Looking back upon it now, I am able to see that playing was not only fun and relaxing. It helped me in many ways. Playing allowed me to build my social skills and helped with my language/speech development. It forced me to interact with other people. This was especially important to me, since I was an immigrant. As an immigrant, I was way behind with my social skill. The biggest obstacle for me as an immigrant was speaking. My vocabulary was very limited, and I wasn’t very comfortable with speaking English yet. So therefore, my sentences were short, choppy, and incorrect. By playing outside and interacting with others kid, I am building my knowledge of vocabularies. And I get many opportunities to practice them. In fact, scientists have discovered that playing is very beneficial. Play is essential to developing a kid’s communication and social skill. Playing increases a kid’s creativity. It teaches them about teamwork and collaboration. Playing introduces to kids a whole new world of emotions: enthusiasm, frustrations, and anxiousness. And through other’s reaction, the playground teaches the kids which emotion is okay to portray and which one shouldn’t. And obviously, play contributes to developing a kid’s physical health as well as emotional health. Kids also learn decision making skills as well as self-confidence through play.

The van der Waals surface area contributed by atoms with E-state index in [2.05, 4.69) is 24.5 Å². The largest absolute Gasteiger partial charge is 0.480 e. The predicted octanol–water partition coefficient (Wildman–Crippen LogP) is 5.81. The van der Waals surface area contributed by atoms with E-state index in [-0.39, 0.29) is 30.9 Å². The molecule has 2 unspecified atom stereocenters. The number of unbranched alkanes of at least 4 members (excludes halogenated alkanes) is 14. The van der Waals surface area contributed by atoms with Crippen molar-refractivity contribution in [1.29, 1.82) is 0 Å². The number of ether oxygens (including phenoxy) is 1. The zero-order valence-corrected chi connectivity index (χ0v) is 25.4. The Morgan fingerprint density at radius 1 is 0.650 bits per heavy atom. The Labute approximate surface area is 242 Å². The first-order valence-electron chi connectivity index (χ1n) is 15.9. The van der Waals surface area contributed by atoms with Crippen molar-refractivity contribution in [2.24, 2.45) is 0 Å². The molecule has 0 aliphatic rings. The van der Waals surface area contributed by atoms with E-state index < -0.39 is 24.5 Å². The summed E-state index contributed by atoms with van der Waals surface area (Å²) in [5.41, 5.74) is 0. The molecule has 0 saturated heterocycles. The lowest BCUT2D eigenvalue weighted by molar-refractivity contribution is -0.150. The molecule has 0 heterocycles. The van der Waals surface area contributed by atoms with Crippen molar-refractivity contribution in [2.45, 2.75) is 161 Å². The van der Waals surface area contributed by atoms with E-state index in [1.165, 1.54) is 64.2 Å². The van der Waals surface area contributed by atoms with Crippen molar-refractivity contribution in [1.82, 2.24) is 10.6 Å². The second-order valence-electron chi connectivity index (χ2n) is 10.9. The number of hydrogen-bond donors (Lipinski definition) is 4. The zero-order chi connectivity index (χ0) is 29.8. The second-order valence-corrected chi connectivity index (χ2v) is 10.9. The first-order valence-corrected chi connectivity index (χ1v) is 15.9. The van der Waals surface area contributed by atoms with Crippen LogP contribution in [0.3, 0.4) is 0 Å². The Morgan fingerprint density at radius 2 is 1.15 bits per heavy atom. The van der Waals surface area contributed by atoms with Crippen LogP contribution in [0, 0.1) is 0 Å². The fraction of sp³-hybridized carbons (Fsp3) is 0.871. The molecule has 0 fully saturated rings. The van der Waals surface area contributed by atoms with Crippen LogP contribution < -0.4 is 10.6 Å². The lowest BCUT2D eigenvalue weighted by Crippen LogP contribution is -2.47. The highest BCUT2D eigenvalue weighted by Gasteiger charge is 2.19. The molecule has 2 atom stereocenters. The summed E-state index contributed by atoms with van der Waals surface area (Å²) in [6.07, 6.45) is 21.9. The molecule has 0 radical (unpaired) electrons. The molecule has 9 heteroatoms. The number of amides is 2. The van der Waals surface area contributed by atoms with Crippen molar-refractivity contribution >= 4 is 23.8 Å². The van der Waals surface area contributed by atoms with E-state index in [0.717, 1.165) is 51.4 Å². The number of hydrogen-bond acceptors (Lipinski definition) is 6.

Even though I do not remember learning all of the things said above, I can confirm its validity by my experience during the Global School Play Day #GSPD2017. During our school’s 3rd annual Global School Play Day, me, my friends, a few strangers as well as Mr. Theriault decided to use this opportunity to go out to the school’s back field and play some football. At first, we were kinda just standing out in the field getting a feel of what we should play. We haven’t play in such a long time that when left to our own free will, we have no idea what to do. We live in a societal system where we are always constantly being told what to do and how to do it, even during practice for sports team. This have lead to our lack of creativity. However, as we threw the ball around for a bit, we came up with the idea to play a game of 2 hand touch. As we played, we were constantly creating new plans and different routes for receiver to run as well as trick plays. At the end of the day, I not only had fun, I also got to talk with and meet new people.